Germany-based anti-Islam group Pegida plans to hold a demonstration on the Stortorget square in Malmö in southern Sweden on Monday.
But as the rally gets underway, the bells of St Petri Church are set to ring to call people to a special service in support of a multi-cultural society.
Malmö parish vicar Anders Ekhem told The Local on Friday: “During the manifestation, the Swedish Church is going to hold a service where we express joy for our city and our muslim friends.”
“There is strong support for diverse cultures in Malmö and it is important that the church is there to support that.”
He does not want to call it a demonstration in response to the Pegida march, but adds it is important to the church to protect a democratic and religiously diverse society.
“You can choose to stay silent and let them give a voice to something you don’t accept. Or, we can choose to show what we believe in, which is a multi-religious society where everyone is given the freedom to preach their own religions,” he said.
Pegida marches – which have voiced anger against Islam and “criminal asylum seekers” – began in Germany with a few hundred supporters when the owner of public relations firm Lutz Bachmann started a Facebook group in Dresden in October. They have grown steadily since then, drawing a record 25,000 people on January 12th just after the Charlie Hebdo attacks in Paris.
Professor Dr. Werner J. Patzelt from the Technische Universität in Dresden told The Local Germany earlier this year that Pegida members claim their freedoms are being diminished by radical Islam. He said: "In Germany, we have a shift of the political discourse to the left compared with the distribution of political opinions among the population and for a long while, it has been not impossible but quite difficult to express so-called right-wing political sentiments in public."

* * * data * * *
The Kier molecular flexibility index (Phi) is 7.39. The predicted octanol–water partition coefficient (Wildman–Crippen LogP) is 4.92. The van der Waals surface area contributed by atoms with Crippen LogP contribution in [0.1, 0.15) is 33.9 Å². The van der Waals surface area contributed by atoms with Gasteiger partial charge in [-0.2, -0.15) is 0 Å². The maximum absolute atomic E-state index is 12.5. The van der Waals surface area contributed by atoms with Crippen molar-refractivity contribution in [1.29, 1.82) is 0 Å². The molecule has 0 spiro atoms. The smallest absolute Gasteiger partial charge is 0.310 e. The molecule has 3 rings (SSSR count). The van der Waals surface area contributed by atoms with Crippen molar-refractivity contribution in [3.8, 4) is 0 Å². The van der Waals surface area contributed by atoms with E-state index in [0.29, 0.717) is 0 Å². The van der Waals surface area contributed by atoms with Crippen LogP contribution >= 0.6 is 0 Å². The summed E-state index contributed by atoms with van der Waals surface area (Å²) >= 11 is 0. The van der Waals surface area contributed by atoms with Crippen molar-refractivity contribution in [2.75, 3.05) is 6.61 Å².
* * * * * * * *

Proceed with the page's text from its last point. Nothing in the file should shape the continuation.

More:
“The Paris attack provided proof for the voice of Pegida demonstrators and this is how they perceive the Paris attack."
The German branch’s 19-point manifesto released in December 2014 calls for stricter immigration and asylum laws as well as making integration part of the constitution. It also calls for the outright rejection of any immigrant, refugee or asylum seeker with a criminal background.
But their response in Scandinavia, with marches held in Denmark as well as Norway, has thus far been lukewarm. Only 70 people showed up to a rally held in Norway earlier this year, with the group far outnumbered my counter-demonstrators.
Former gallery owner Henrik Rönnquist, who is behind Monday's Malmö march, told local newspaper Sydsvenskan: "We expect at least 200 people to attend, but maybe as many as a couple of thousands. But there will probably be more counter-demonstrators."